With the widespread use of AADs and audible 'dirt alerts' we no longer kill very many jumpers because they forgot to pull. Now we kill them under fully open and functioning parachutes.>:(

Anyway, altitude awareness is something you'll have to deal with for your entire skydiving career. Jumping with others, jumping new gear, jumping new places, jumping lower than normal, trying new things, etc. All of these will distract you from doing your job. But YOUR JOB is to OPEN A PARACHUTE. Plus some other stuff.

It's good you asked the question and are thinking about it. And don't forget your primary altitude alert system is you EYES. Don't forget to look down once in awhile.
I'm old for my age.
Terry Urban
D-8631
FAA DPRE

Share this post


Link to post
Share on other sites
Quote

So the question is half humerous and half serious I guess - how to maintain altitiude awareness when someone flying in front of you, making you feel like superman, or you're in the Matrix?



Jump again and see if you can remember to keep an eye on your altimeter this time. Repeat as needed until you can.

Seriously, it's just experience. There are few activites in your life where you have to 'wacth the clock' so closely, while also being overwhelmed with a rush of sensory inputs. The good news for you is that the solution is to jump more, and you'll both get used to checking your alti and develop an internal clock that will help you stay altitude aware.

Share this post


Link to post
Share on other sites
Quote

how to maintain altitiude awareness when someone flying in front of you, making you feel like superman, or you're in the Matrix?



You get used to it - and try to remember that if you screw up, you will die.
_____________________________________
Dude, you are so awesome...
Can I be on your ash jump ?

Share this post


Link to post
Share on other sites
> Seeing someone fly in front of me like that just blew my mind!

It still does :-) :-)


> how to maintain altitiude awareness when someone flying in front of you, making you feel like superman, or you're in the Matrix?

The answer is to make a whole bunch of jumps right away
so you can learn to do both at the same time.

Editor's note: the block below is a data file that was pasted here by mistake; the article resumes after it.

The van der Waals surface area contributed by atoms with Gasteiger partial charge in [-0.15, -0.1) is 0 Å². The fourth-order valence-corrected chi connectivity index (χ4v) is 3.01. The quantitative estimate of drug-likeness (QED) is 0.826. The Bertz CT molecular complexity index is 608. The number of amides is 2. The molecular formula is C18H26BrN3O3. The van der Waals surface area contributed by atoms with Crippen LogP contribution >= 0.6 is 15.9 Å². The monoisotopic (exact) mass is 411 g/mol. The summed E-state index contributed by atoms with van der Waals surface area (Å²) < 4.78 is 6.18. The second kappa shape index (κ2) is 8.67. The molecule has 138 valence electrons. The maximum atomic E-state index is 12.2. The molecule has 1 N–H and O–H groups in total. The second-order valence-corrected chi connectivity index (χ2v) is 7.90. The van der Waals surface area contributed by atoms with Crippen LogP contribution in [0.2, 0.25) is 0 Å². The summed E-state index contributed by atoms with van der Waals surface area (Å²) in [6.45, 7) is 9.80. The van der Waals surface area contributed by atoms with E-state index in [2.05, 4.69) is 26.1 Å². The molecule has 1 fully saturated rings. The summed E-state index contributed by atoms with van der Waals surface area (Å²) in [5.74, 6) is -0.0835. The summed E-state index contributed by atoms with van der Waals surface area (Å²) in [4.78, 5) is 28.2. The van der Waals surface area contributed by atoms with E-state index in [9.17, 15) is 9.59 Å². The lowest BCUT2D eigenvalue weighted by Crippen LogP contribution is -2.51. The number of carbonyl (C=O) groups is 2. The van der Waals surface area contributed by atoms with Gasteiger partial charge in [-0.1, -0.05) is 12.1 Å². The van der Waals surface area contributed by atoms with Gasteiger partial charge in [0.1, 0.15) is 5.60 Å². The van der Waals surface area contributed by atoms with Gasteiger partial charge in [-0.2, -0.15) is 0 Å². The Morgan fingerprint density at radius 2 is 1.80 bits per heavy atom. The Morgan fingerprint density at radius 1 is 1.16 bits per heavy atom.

I practice a lot. I put a lot of effort into developing the
habit of not letting too much time pass without glancing
down at the ground.

Learning to see the ground takes a lot of jumps spread
over a period of time, and it takes intentional practice,
like any skill that you develop.

The first distinction you learn to see is:

- Am I safe? Am I still above pull altitude?
or
- Should I pull right away?

Maybe another way to say that is:

- Am I way up there - 10 or 12,000 ft?
or
- Am I down in the lower part of the freefall - 5 or 6,000 ft?
or
- Should I pull right away?


Another way is to see altitude (or lowness)
as a cop in the rear view mirror.

At first, when you're way up there, it's like driving down
the freeway and you notice a cop maybe a half a mile back.

So you don't obsess, you just kind of do what
you are doing, but you don't forget he's back
there, either, and you kind of glance in your
mirror from time to time.

Down towards the bottom it's like he's now two
or three cars back so you're keeping closer track.

At the end it's like he has now pulled in right
behind you so you're really paying attention.


It is a really good question.

Skr

Share this post


Link to post
Share on other sites

Create an account or sign in to comment

You need to be a member in order to leave a comment

Create an account

Sign up for a new account. It's free!

Register a new account

Sign in

Already have an account? Sign in here.

Sign In Now
0